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In today’s market, consumers are one click away from unlimited statistics, reading reviews and comparing pricing on a multitude of products. Some refer to it as the Information Revolution. This trend has been evolving ever since the World Wide Web became public in the ’90s. Although it has simplified researching when it comes to comparing merchandise such as electronics or appliances, it hasn’t yet mastered the art of distinguishing quality differences in commodities such as treated lumber.
Without a side-by-side comparison, how can you (as a retail store purchaser) determine which treater is best suited to meet your needs? We’ve come up with five areas to consider when trying to locate the right treated lumber provider and why it pays, literally, to do your research.
Know your niche. Who you compete against plays an enormous role in your buying habits, but it shouldn’t dictate your decision. Instead, let it serve as a guide towards locating the population you are trying to reach. As an independent retailer it is incredibly hard to match costs afforded to big box stores. In turn, it is difficult for big box stores to match the quality obtained by an independent retailer on a smaller scale.
It’s crucial to have a target market in mind before choosing which avenue makes the most sense. Whether you stock a large inventory, high quality, specialty products, or all ground contact, portraying that value can make the difference between a walk-in shopper and a lifelong customer.
Establish your list of “must-haves” for the product and from your supplier. With that target market in mind, buyers need to sit down and develop a list of “must-haves” that align with the needs of their contractors. It could be as simple as stocking a heavier retention for timbers, specialty products, or faster deliveries when running just-in-time inventory. This list should include more than the product itself.
Think about the service and marketing you will need to support your niche. All treated lumber producers will agree that they want your business for the long-haul. If you know to negotiate your requirements up front it is easier for the treater to accommodate and exceed your expectations.
Ask the right questions. Grade stamps are just the opening line of the quality conversation. You may want to ask questions that paint an accurate picture of how that material is handled before it reaches your yard.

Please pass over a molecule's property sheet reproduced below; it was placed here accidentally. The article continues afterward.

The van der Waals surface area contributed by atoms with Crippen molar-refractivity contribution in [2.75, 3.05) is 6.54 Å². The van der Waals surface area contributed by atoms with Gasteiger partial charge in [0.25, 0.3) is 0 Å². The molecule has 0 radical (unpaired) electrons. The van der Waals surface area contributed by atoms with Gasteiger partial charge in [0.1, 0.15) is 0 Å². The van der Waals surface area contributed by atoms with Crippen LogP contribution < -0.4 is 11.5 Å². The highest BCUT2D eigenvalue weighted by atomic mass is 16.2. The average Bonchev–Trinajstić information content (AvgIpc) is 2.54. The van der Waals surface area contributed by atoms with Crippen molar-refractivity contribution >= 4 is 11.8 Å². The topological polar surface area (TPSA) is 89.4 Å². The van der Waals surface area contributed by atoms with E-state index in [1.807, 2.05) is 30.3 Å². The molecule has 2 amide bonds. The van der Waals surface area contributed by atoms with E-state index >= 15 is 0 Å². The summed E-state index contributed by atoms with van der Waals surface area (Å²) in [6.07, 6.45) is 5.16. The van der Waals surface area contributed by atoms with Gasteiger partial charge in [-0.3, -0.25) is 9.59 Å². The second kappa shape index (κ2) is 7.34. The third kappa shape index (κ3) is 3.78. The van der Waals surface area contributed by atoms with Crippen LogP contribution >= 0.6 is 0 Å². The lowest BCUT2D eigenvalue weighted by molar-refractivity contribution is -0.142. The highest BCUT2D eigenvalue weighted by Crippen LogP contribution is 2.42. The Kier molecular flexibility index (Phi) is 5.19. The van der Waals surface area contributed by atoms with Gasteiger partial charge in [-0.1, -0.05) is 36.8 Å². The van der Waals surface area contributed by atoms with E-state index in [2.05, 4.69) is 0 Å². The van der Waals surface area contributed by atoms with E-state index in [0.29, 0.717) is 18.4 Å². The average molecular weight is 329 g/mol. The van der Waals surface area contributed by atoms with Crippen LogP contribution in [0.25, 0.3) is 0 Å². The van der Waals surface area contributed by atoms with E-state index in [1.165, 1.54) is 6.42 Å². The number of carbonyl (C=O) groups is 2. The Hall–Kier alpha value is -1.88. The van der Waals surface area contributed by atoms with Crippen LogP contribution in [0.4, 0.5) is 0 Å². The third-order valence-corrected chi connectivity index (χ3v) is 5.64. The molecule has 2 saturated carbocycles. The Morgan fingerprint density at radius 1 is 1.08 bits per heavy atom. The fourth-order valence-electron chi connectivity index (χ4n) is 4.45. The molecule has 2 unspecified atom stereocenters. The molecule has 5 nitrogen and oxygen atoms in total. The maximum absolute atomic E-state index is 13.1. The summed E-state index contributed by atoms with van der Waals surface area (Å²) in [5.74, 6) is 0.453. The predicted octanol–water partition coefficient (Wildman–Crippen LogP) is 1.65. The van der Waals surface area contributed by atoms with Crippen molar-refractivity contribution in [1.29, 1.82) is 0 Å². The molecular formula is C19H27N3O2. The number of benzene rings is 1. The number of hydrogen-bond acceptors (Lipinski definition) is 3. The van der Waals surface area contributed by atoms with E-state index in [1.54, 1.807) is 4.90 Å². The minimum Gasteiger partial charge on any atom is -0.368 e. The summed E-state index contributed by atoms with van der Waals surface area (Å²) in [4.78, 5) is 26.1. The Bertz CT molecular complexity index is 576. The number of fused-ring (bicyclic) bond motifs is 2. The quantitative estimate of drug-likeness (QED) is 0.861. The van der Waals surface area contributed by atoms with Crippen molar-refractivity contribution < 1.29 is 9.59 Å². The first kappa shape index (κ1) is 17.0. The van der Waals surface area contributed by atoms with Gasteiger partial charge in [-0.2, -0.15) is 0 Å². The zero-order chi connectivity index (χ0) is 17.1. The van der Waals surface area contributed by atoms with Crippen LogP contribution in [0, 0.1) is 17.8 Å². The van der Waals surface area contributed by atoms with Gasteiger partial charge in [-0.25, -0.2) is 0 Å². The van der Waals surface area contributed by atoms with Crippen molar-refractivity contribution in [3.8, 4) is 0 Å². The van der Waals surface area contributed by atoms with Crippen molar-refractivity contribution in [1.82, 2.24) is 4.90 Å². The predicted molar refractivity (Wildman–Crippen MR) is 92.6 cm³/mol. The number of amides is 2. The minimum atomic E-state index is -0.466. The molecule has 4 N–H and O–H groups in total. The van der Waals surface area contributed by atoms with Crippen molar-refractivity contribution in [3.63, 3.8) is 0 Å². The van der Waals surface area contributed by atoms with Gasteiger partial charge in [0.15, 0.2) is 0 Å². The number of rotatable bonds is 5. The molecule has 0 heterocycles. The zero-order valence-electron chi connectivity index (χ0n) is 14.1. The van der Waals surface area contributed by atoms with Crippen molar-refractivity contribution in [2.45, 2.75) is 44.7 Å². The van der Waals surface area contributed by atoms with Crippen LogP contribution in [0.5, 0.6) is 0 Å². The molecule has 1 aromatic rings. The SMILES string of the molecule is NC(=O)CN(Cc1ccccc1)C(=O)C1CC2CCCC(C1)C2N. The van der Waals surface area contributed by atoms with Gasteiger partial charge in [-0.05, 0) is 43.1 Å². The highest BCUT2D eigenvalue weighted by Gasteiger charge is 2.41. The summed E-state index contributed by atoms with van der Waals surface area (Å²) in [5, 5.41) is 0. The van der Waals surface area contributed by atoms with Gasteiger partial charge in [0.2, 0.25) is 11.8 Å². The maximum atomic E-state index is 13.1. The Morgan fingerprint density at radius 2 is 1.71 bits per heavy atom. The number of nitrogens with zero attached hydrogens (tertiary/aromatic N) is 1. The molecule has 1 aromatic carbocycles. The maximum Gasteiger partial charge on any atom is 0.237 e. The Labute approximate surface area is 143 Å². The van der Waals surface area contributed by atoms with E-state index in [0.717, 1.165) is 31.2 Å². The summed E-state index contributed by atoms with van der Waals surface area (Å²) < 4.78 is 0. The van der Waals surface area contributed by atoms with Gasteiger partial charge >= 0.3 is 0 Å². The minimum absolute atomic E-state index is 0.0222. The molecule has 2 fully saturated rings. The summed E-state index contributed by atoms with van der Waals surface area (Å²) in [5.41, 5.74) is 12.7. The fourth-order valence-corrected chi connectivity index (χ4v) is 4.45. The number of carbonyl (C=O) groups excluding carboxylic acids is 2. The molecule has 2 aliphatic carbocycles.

Does the untreated wood arrive tarped at your vendor’s facility and will it be kept out of the elements until it arrives in your yard? What is their treating and inventory capacity? Some suppliers are so large that they have to buy from numerous mills, which leads to consistent supply but potentially inconsistent quality.
On the other hand, some treaters are so small that they may excel in quality but underperform in inventory selection and lead times during the busy season. Your facility and capital available for inventory will also play a large role in formulating these questions.
How much is your treater willing to help you implement outreach programs and events? Educating your contractors on treatment specifications, grade rules, best practices, and the advantage of buying from a certain vendor will help you to create obtainable expectations and trust.
Finding the right treater takes understanding your target market’s list of “must-haves” and formulating questions that provide insight as to what each supplier can offer.
Understand the correlation between cost and expectation. Low costs often suggest poor or inconsistent quality. If you are trying to win market-share solely on low prices then you will be forced to lower your expectation of the product and search for the best price possible. Make sure you are receiving comparable pricing on wood that meets the current AWPA standards for Ground Contact.
Retailers consistently make the mistake of letting the competition dictate whom they buy from for fear of losing a sale over price.
There are several ways to overcome the price match mentality and start separating your business from the pack. Each treater has a unique strength to bring to the table as a selling advantage. It’s their job to help you understand and communicate that value to your customers.
Get overly familiar with your back-end costs. It happens. Poor quality material makes it all the way to a jobsite and gets rejected by the homeowner. How much money does the contractor lose in wasted time and labor? How much money are you losing trying to solve the problem? These small issues build up and can negatively impact your margins and overall market-share as a retailer. Remember there is no second chance for a first impression.
You should also keep in mind the time and money wasted on culls. Find out why that material was deemed unsellable and figure ways to avoid that problem in the future. Becoming overly familiar with your back-end cost allows you to buy smarter from the beginning. It is vital that you use this information to modify your stock to fit the expectations of your customers in order to enhance the company’s reputation long term.
By taking these focus areas into consideration you will drastically increase your odds of customer satisfaction and overall growth for your business. It might not be as easy as a Google search, but having these conversations with your treater ahead of time will solidify a prosperous working relationship for years to come.